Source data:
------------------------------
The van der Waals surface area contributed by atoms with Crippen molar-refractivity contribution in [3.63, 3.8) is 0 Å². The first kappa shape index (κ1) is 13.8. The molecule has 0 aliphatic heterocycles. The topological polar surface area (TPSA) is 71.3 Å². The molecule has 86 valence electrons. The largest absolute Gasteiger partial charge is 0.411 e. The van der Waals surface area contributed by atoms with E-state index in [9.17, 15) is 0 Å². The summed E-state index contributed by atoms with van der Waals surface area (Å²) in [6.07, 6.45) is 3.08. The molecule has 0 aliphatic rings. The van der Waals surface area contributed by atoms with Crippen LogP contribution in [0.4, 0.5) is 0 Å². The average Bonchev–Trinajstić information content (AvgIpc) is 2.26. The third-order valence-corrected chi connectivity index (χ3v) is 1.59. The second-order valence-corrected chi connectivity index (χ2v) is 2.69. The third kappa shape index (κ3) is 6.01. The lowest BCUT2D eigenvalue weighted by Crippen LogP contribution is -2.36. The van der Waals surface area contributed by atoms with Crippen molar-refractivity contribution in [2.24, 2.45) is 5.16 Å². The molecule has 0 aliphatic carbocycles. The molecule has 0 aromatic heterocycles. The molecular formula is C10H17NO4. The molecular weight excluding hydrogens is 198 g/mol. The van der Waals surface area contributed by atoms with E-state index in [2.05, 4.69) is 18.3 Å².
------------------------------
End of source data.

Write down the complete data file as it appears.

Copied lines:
The van der Waals surface area contributed by atoms with Crippen molar-refractivity contribution in [3.63, 3.8) is 0 Å². The first kappa shape index (κ1) is 13.8. The molecule has 0 aliphatic heterocycles. The topological polar surface area (TPSA) is 71.3 Å². The molecule has 86 valence electrons. The largest absolute Gasteiger partial charge is 0.411 e. The van der Waals surface area contributed by atoms with E-state index in [9.17, 15) is 0 Å². The summed E-state index contributed by atoms with van der Waals surface area (Å²) in [6.07, 6.45) is 3.08. The molecule has 0 aliphatic rings. The van der Waals surface area contributed by atoms with Crippen LogP contribution in [0.4, 0.5) is 0 Å². The average Bonchev–Trinajstić information content (AvgIpc) is 2.26. The third-order valence-corrected chi connectivity index (χ3v) is 1.59. The second-order valence-corrected chi connectivity index (χ2v) is 2.69. The third kappa shape index (κ3) is 6.01. The lowest BCUT2D eigenvalue weighted by Crippen LogP contribution is -2.36. The van der Waals surface area contributed by atoms with Crippen molar-refractivity contribution in [2.24, 2.45) is 5.16 Å². The molecule has 0 aliphatic carbocycles. The molecule has 0 aromatic heterocycles. The molecular formula is C10H17NO4. The molecular weight excluding hydrogens is 198 g/mol. The van der Waals surface area contributed by atoms with E-state index in [2.05, 4.69) is 18.3 Å².